Here’s what one Regent Park-area youth had to say about our program this year:
“Personally I have gained so much in terms of experience, interest in gardening, like I became more focused on types of food, me and my sister started to grow plants at our home even though we don’t have a garden and also I realized that communication workshops are the main tools of success, so overall I have developed so many skills from this program.”
School gardens bring learning to life, and life to learning. Paired with farm-to-school programs, they would support farmers, teach kids where food comes from, and promote local food. If we can support school gardens in food literacy amendments to the Local Food Act, great, and as well, the province has some of the program infrastructure to support school gardens already – such as the Student Nutrition Program, the Healthy Schools Recognition Program and the Outdoor Education funding. Closing the gap between these programs with a modest funding increase that NGOs could access would support schools to offer high-quality programming on the school grounds for a fraction of the cost of treating diabetes and obesity later. There are metrics to show whether these programs have potential to reduce health care costs in future, and early indications are that they would.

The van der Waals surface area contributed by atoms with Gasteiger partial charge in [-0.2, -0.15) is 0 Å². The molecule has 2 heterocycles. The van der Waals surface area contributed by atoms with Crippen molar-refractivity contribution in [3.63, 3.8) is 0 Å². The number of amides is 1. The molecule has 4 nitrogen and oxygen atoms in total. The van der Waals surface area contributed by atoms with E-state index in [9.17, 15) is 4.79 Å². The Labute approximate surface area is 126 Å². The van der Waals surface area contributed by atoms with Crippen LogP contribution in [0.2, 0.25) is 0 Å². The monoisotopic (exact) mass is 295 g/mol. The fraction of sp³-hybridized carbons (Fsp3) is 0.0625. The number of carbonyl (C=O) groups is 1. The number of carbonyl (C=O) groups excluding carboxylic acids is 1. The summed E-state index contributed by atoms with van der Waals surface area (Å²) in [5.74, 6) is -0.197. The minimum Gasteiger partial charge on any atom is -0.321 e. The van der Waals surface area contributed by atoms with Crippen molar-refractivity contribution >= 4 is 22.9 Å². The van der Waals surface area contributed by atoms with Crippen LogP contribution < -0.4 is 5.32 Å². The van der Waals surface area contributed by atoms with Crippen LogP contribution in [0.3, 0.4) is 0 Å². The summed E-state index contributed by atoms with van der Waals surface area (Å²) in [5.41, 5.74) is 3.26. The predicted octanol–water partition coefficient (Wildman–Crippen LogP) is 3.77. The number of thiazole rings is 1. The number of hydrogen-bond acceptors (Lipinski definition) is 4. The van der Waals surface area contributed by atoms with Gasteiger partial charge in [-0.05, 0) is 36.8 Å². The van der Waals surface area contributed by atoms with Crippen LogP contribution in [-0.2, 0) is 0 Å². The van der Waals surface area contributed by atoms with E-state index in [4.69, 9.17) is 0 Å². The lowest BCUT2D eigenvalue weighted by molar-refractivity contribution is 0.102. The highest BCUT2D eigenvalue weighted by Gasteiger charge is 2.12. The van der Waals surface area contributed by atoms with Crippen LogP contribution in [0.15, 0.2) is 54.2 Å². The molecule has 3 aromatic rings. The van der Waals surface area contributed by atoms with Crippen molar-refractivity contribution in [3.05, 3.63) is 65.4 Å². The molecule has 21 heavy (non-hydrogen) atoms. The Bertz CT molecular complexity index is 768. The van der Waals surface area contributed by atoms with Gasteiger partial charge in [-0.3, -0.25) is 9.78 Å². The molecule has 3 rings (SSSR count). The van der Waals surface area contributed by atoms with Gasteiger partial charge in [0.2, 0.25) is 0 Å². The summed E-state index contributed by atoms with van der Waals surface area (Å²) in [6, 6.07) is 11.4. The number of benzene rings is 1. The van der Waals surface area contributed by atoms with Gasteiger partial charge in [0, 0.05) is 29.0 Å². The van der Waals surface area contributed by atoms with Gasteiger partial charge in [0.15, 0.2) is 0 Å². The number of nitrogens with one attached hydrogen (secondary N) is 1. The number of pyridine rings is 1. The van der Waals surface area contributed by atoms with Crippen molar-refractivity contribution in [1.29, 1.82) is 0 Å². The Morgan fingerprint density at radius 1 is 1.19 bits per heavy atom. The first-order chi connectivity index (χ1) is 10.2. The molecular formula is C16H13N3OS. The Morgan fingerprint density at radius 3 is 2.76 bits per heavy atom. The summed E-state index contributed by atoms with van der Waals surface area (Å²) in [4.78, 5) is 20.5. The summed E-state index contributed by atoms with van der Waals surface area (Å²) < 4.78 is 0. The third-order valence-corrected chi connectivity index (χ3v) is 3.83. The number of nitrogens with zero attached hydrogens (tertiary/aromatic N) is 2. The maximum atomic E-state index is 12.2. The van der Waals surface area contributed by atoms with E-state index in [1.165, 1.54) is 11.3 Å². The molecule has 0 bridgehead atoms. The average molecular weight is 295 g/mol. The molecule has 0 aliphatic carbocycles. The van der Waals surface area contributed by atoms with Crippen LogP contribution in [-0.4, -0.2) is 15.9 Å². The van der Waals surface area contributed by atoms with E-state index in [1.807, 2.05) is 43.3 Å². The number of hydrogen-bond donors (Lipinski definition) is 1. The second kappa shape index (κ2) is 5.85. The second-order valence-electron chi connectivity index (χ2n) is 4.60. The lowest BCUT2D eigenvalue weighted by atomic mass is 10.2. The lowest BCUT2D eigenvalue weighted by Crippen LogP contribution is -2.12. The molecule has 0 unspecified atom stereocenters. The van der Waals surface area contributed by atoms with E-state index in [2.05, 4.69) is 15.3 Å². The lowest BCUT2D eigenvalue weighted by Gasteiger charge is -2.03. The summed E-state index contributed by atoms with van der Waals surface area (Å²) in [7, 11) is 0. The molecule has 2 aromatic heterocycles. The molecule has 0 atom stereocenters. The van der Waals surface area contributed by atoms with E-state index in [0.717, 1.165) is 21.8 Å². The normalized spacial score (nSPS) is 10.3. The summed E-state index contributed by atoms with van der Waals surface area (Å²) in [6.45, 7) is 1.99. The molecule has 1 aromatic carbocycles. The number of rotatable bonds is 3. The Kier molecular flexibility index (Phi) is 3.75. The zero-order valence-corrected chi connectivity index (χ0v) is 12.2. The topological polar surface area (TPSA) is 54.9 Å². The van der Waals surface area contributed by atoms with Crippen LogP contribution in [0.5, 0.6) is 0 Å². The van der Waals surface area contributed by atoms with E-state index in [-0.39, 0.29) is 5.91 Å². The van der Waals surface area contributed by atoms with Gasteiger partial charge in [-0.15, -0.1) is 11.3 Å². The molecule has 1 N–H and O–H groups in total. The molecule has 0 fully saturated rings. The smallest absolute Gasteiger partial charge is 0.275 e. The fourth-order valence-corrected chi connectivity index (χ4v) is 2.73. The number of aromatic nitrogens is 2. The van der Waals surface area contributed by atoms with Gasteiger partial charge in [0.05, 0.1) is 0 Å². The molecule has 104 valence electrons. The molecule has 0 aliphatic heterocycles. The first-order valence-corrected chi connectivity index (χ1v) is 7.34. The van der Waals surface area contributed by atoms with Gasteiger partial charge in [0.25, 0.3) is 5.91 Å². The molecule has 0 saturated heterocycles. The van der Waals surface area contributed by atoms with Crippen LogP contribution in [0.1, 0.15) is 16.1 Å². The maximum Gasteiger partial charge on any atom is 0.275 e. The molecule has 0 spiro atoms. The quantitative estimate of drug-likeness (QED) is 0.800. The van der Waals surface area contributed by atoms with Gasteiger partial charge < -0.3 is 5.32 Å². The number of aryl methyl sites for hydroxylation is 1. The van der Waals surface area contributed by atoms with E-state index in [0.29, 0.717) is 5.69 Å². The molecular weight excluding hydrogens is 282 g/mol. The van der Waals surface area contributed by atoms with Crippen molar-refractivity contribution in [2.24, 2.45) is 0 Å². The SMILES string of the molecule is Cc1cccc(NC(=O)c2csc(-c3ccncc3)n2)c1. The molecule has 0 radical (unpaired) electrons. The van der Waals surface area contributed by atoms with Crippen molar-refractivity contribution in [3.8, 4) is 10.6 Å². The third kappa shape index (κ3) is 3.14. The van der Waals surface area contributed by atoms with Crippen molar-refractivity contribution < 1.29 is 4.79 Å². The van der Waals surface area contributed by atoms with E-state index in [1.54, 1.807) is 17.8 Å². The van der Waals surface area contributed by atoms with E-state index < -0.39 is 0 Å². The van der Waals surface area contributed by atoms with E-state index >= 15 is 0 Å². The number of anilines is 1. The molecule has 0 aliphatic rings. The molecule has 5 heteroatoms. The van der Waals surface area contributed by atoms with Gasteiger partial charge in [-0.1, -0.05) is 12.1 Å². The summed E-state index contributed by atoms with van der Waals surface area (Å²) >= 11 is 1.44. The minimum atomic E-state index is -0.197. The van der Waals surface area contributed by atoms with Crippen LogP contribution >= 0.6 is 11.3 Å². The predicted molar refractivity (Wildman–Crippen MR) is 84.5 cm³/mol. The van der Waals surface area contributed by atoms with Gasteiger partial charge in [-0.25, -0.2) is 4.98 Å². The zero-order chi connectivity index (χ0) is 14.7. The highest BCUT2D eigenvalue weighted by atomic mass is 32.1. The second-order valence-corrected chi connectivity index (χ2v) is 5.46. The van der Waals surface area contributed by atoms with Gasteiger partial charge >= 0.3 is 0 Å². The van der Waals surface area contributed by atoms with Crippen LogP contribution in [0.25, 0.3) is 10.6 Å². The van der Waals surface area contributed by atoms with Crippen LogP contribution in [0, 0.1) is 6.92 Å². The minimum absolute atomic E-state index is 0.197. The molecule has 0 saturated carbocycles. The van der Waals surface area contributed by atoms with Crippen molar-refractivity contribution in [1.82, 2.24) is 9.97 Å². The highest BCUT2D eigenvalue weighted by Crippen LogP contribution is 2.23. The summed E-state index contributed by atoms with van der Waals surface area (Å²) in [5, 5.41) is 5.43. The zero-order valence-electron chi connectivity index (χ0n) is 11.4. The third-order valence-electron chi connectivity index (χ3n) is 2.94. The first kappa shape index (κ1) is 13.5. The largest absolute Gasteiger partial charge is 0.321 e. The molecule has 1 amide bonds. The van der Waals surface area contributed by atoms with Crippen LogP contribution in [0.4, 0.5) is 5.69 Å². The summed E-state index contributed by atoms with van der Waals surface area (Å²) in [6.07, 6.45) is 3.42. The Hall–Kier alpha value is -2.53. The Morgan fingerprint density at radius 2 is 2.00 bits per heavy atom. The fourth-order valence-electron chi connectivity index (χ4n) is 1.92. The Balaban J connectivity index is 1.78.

In conclusion, we appreciate this government’s attempts to focus on our food system through the Local Food Act as well as better Student Nutrition, and support both opposition parties in calling for more depth and meaning to this Bill 36. School gardens are a small but significant piece relevant to both of these initiatives. The meaning to children is immeasurable. I will conclude with one more short anecdote – while spreading seeds in one of our school gardens, a child around 9 or 10 asked, “is this going to be animal or vegetable?” This, my friends, is why our kids need school gardens.